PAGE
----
All Creatures Great and Small, By James Herriot



     All Creatures Great and Small is the chronicle of an English country vet in the mid-twentieth century. In this series of books, James Herriot, captures the people and the animals of the Yorkshire Dales in such a way, that we fall in love with all of them, almost immediately.



Typical Yorkshire lane


About James Herriot

    James Herriot was the pen name of James Alfred Wight. Even though he was fifty-three years old when he wrote his first book, which became an instant best seller, he was still a private person who enjoyed his country veterinary practice. His friends knew him as Alf Wight. His son, also a vet, worked beside him for over twenty years at the Yorkshire animal hospital, known as Sinclair and Wight in Thirsk, England.


James Herriot (Alf Wight) and Bodie

    Even though much of his life was shared in all of his books, he remained a very private man until his death in 1995. His son has written a book about his father that tells the story of an interesting man.

Alf Wight's (James Herriot's) original vet practice is now a tourist attraction in Thirsk.

    The original surgery was at 23 Kirkgate, Thirsk, but moved in 1997 to purpose built premises on the Thirsk Trading Estate. The original building, along with an adjacent one, has now been turned into the famous 'The World of James Herriot' centre. (Thirsk,org)

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References

"Go Yorkshire Go" website, (http://www.goyorkshirego.com)

Herriot, James, 1972, All Creatures Great and Small, New York, St. Martin Press,

The World of James Harriot, http://www.worldofjamesherriot.org/tour.htm

Thirsk.org, http://www.thirsk.org.uk/herriot1.html

Wight, Jim. 2000. The Real James Herriot: A memoir of my father. New York: Ballantine Books

    The very first chapter draws us in as he describes the fact that being “face down on the cobbled floor in a pool of nameless muck, my arm deep inside the straining cow, my feet 'scrabbling' for a toe hold” and “ stripped to the waist and the snow mingled with the dirt and dried blood on my body” and how “they didn’t say anything about this in the books” in veterinary school. (Herriot, 1)

 Mr. Herriot has been compared to Charles Dickens, and Emily Bronte in the way he describes the places and characters in his books. This vet’s practice and experiences, goes from the barn, where he delivers a breach calf to the sitting room where he cares for Mrs Pumphrey’s attention demanding little dog, “Tricky Woo”.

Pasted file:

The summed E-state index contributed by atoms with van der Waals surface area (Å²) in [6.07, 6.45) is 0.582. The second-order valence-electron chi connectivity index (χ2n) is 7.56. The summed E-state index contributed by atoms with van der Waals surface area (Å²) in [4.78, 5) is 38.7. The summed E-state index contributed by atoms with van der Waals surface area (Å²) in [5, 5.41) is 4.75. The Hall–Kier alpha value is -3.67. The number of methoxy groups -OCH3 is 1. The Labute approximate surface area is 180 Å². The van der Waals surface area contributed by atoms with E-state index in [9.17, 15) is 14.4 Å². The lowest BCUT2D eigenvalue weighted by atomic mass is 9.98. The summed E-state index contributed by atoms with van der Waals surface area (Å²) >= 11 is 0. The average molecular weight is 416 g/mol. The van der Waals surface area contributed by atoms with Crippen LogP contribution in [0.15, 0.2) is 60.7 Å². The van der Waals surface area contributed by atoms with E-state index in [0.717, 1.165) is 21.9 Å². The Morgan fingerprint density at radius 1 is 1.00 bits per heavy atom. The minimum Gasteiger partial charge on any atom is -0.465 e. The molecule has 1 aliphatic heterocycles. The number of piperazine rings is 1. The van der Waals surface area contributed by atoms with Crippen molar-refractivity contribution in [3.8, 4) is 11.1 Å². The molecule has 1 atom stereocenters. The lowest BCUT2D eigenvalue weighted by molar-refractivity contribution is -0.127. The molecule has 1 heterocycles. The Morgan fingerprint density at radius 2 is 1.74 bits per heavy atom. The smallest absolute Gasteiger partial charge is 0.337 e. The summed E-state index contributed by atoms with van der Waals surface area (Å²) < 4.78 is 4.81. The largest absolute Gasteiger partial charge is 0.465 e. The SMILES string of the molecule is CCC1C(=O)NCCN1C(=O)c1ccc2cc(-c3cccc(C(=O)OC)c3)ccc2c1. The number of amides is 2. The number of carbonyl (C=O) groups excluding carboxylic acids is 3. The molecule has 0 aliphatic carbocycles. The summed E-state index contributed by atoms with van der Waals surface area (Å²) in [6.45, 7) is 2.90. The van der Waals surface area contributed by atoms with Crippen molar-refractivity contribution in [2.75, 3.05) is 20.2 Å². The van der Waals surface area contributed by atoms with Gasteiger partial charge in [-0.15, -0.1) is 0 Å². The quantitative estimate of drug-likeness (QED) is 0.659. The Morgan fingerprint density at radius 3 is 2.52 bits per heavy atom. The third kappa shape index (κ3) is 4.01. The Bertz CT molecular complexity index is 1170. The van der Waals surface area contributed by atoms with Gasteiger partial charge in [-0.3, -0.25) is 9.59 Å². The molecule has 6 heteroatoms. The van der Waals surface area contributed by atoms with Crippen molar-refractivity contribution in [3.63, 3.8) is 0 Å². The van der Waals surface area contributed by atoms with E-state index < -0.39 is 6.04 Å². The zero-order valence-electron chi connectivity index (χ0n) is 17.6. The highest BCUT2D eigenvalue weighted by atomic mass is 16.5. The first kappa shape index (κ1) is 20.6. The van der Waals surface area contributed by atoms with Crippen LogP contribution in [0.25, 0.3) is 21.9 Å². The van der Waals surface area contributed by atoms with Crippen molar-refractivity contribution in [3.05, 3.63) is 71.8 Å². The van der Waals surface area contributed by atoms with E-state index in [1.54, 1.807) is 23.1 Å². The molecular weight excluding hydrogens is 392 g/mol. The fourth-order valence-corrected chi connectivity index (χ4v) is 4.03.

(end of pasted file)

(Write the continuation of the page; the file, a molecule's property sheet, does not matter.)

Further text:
To say that the first story in the book is incredible, only implies that subsequent chapters are less than riveting. This is simply not the case. Herriot’s descriptions of the locals and his insight into human nature is amazing and entertaining. In one passage, he describes an interesting observation about the Yorkshire farmers.

    “A short time in practice has taught me that all farmers are experts with other farmer’s livestock. When their own animals were in trouble they tended to rush to the phone for the vet, but with their neighbours’ they were confident, knowledgeable and full of helpful advice.” (Herriot, 144)

    In many chapters Dr. Herriot describes the travel to a distant farm, where the vet was called to save some poor creature. It is with great style and accuracy that riding in an old car is brought to life. It is easy to feel every bump and see the cold rain, mud and snow of the trip that often lasted for an hour or more.

    One of the more endearing, repeating stories, is that of Mrs. Pumphrey’s dog, Tricki Woo. It was well known around the animal hospital that when Tricki Woo went “cracker dog” that only James was the vet to call. It seems that Tricki Woo preferred Dr. Herriot to any of the other vets. The gifts that James would later receive, from Tricki Woo, testified to this fact.

    Early in the book we get to know some of the many characters of the town. The most important are the other residents of “Skeldale House.” The owner of the veterinary practice was Siegfried Farnon. He is described at times as both benevolent and maniacal. His brother, Tristan, comes across as almost too laid back. This puts these two on very opposite ends of a personality spectrum.


    An important aspect of the story is how James was accepted (or more accurately not accepted) by the townsfolk. Siegfried had spent five previous years gaining the trust of the farmers of Yorkshire and they did not warm to the idea of an “assistant” treating their animals, rather than “Mr. Farnon.” This first book in the series describes the journey from assistant to accepted vet by the people of Yorkshire.


Thirsk, England
   

The early surgery of James Herriot from the PBS TV show.

    Although the book is written as though it is autobiographical, it is not. For example, in the stories Herriot writes that he received a partnership in the practice as a wedding gift. Wight (and Herriot) were married in 1941, but he did not become a partner until 1949. (Wight, Jim)

    He also took other license with the telling of stories. For example, some tales are told as though they happened in the 1940’s when in truth they occurred in the 60’s. (Wight, Jim)

Other Herriot books:

  • If Only They Could Talk (1970)
  • It Shouldn't Happen to a Vet (1972)
  • Let Sleeping Vets Lie (1973)
  • Vet in Harness (1974)
  • Vets Might Fly (1976)
  • Vet in a Spin (1977)
  • James Herriot's Yorkshire (1979)
  • The Lord God Made Them All (1981)
  • Every Living Thing (1992)
  • James Herriot's Cat Stories (1994)
  • James Herriot's Favourite Dog Stories (1995)
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